'Life Unworthy of Life': The Nazi Euthanasia Programme
Posted by Matthew McCusker on 7 November 2013
We continue our history of the eugenics movement with consideration of the euthanasia programme implemented in Germany under the Third Reich.
The phrase Lebensunwertes Lebens, which means ‘life unworthy of life’, was coined by jurist Karl Binding and psychiatrist Alfred Hoche in their 1920 work Die Freigabe der Vernichtung Lebensunwerten Lebens (Allowing the Destruction of Life Unworthy of Life) which advocated that people with severe disabilities or psychiatric problems, described by the authors as ‘mentally dead’, ‘human ballast’ or ‘empty shells of human beings’, should be put to death because they were a burden on the rest of society. During the early decades of the twentienth century proposals of this kind were becoming more and more common as the ideology of eugenics took firmer roots and was ever more widely propagated through the works of men and women such as H.G. Wells, Marie Stopes and Margaret Sanger. We have already seen how such ideas influenced Adolf Hitler and how, on attaining power, the Nazis immediately began to implement their eugenic ideology, beginning with the forcible sterilisation of those they deemed ‘defective.’ According to Karl Brandt (see below) Hitler told the Reich Doctor’s Leader in 1935 that if war broke out he would implement a ‘euthanasia’ programme; he thought it would be easier to carry out under cover of war because in those circumstances it would be harder for pro-life opposition to be mobilised effectively.
Plans for a euthanasia programme were drawn up in the summer of 1939; on 18th August the registration of ‘malformed’ newborns became compulsory. Doctors were to draw up reports on all ‘malformed’ infants under the age of three years which were to be forwarded to three medical ‘experts’ who would review their cases and decide if they would live or die. The programme was quickly extended to all children, and then to adults, and the earlier ‘safeguards’ abandoned. Originally six ‘clinics’ were established at which these killings would be carried out. By the end of the war the number had increased to thirty. It was also a common practice for hospitals and asylums to be ‘cleansed’ of disabled patients; the first victims of this practice were patients in occupied Poland. The programme was headed by Philip Bouhler, Chief of the Chancellory of the Führer of NSDAP, and Karl Brandt, an abortionist and Hitler’s personal physician. It is usually known as Aktion T4 after the address of its headquarters, Tiergartenstrasse 4 in Berlin.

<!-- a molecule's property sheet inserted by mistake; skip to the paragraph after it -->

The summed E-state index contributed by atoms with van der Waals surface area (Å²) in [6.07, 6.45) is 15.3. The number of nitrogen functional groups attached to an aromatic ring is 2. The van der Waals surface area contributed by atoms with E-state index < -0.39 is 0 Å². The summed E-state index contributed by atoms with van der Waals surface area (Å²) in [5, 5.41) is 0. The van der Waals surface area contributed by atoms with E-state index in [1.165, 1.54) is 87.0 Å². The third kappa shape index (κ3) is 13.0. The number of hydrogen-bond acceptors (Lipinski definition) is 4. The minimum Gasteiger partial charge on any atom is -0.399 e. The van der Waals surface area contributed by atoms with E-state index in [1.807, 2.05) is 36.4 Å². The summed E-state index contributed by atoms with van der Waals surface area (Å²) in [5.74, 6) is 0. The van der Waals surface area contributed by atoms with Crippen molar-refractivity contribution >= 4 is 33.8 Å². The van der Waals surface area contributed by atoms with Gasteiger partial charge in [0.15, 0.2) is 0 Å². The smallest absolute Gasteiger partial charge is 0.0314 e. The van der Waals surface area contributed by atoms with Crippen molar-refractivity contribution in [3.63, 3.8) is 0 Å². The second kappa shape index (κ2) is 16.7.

The creators of the programme were well aware that the large scale killing of disabled people against the will of their parents and relatives would provoke public outcry if it became known and therefore deceit was built into the system from the beginning. Family members would be told that new treatments for their child or relative were available at specialist clinics and would be provided free of charge by the Reich. The patient would then be taken to the clinic and, after a few weeks, would be killed. Parents and families would then be falsely informed that their child had died of natural causes. They were often prepared for their relative’s death by being previously informed that the new treatment methods that were being used ‘carried risks.’ The methods of killing used included starvation, overdose with sedatives, lethal injection, and, at certain centres, death in gas chambers.